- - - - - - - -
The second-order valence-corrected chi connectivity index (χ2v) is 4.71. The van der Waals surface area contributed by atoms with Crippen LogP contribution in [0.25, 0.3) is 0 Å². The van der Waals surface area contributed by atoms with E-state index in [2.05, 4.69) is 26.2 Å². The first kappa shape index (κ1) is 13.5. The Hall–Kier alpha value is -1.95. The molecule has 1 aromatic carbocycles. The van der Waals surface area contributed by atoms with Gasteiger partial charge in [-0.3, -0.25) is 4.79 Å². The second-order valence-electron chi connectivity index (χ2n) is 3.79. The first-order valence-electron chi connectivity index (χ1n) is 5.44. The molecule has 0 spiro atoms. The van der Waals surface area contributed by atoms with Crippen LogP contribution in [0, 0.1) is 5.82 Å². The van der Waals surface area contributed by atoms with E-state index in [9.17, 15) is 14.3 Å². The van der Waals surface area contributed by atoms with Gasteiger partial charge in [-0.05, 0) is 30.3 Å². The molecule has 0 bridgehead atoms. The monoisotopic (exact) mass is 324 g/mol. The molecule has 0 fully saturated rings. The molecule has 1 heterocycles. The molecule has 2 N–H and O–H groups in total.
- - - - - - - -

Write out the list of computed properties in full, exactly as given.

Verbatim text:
The second-order valence-corrected chi connectivity index (χ2v) is 4.71. The van der Waals surface area contributed by atoms with Crippen LogP contribution in [0.25, 0.3) is 0 Å². The van der Waals surface area contributed by atoms with E-state index in [2.05, 4.69) is 26.2 Å². The first kappa shape index (κ1) is 13.5. The Hall–Kier alpha value is -1.95. The molecule has 1 aromatic carbocycles. The van der Waals surface area contributed by atoms with Gasteiger partial charge in [-0.3, -0.25) is 4.79 Å². The second-order valence-electron chi connectivity index (χ2n) is 3.79. The first-order valence-electron chi connectivity index (χ1n) is 5.44. The molecule has 0 spiro atoms. The van der Waals surface area contributed by atoms with Crippen LogP contribution in [0, 0.1) is 5.82 Å². The van der Waals surface area contributed by atoms with E-state index in [9.17, 15) is 14.3 Å². The van der Waals surface area contributed by atoms with Gasteiger partial charge in [-0.05, 0) is 30.3 Å². The molecule has 0 bridgehead atoms. The monoisotopic (exact) mass is 324 g/mol. The molecule has 0 fully saturated rings. The molecule has 1 heterocycles. The molecule has 2 N–H and O–H groups in total.